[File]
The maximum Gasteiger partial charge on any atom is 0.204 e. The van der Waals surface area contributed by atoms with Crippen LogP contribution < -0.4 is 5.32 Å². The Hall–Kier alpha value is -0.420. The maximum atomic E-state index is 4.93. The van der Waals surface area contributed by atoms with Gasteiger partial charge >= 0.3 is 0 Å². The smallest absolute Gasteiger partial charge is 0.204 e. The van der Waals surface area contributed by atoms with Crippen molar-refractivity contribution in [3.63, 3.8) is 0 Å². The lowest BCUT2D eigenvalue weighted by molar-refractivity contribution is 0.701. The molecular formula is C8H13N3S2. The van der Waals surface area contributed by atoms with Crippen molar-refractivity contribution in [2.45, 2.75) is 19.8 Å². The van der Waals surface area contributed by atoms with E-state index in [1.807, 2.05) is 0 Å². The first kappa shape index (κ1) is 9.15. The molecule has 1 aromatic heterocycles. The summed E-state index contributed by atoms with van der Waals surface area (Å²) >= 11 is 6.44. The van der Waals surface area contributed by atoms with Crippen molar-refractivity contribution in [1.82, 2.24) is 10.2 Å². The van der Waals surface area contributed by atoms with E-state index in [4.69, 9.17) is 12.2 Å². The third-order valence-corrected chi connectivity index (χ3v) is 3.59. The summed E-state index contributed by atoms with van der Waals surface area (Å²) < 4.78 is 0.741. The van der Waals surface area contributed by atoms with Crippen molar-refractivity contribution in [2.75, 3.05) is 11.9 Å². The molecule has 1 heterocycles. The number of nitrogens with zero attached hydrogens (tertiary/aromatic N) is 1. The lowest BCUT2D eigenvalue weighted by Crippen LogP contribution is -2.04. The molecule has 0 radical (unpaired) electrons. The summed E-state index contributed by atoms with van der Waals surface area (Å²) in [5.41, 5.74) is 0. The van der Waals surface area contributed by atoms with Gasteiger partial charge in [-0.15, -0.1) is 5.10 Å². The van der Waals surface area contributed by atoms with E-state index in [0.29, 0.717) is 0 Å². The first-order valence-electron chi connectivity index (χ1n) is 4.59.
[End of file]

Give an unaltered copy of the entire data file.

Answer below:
The maximum Gasteiger partial charge on any atom is 0.204 e. The van der Waals surface area contributed by atoms with Crippen LogP contribution < -0.4 is 5.32 Å². The Hall–Kier alpha value is -0.420. The maximum atomic E-state index is 4.93. The van der Waals surface area contributed by atoms with Gasteiger partial charge >= 0.3 is 0 Å². The smallest absolute Gasteiger partial charge is 0.204 e. The van der Waals surface area contributed by atoms with Crippen molar-refractivity contribution in [3.63, 3.8) is 0 Å². The lowest BCUT2D eigenvalue weighted by molar-refractivity contribution is 0.701. The molecular formula is C8H13N3S2. The van der Waals surface area contributed by atoms with Crippen molar-refractivity contribution in [2.45, 2.75) is 19.8 Å². The van der Waals surface area contributed by atoms with E-state index in [1.807, 2.05) is 0 Å². The first kappa shape index (κ1) is 9.15. The molecule has 1 aromatic heterocycles. The summed E-state index contributed by atoms with van der Waals surface area (Å²) >= 11 is 6.44. The van der Waals surface area contributed by atoms with Crippen molar-refractivity contribution in [1.82, 2.24) is 10.2 Å². The van der Waals surface area contributed by atoms with E-state index in [4.69, 9.17) is 12.2 Å². The third-order valence-corrected chi connectivity index (χ3v) is 3.59. The summed E-state index contributed by atoms with van der Waals surface area (Å²) < 4.78 is 0.741. The van der Waals surface area contributed by atoms with Crippen molar-refractivity contribution in [2.75, 3.05) is 11.9 Å². The molecule has 1 heterocycles. The number of nitrogens with zero attached hydrogens (tertiary/aromatic N) is 1. The lowest BCUT2D eigenvalue weighted by Crippen LogP contribution is -2.04. The molecule has 0 radical (unpaired) electrons. The summed E-state index contributed by atoms with van der Waals surface area (Å²) in [5.41, 5.74) is 0. The van der Waals surface area contributed by atoms with Gasteiger partial charge in [-0.15, -0.1) is 5.10 Å². The van der Waals surface area contributed by atoms with E-state index in [0.29, 0.717) is 0 Å². The first-order valence-electron chi connectivity index (χ1n) is 4.59.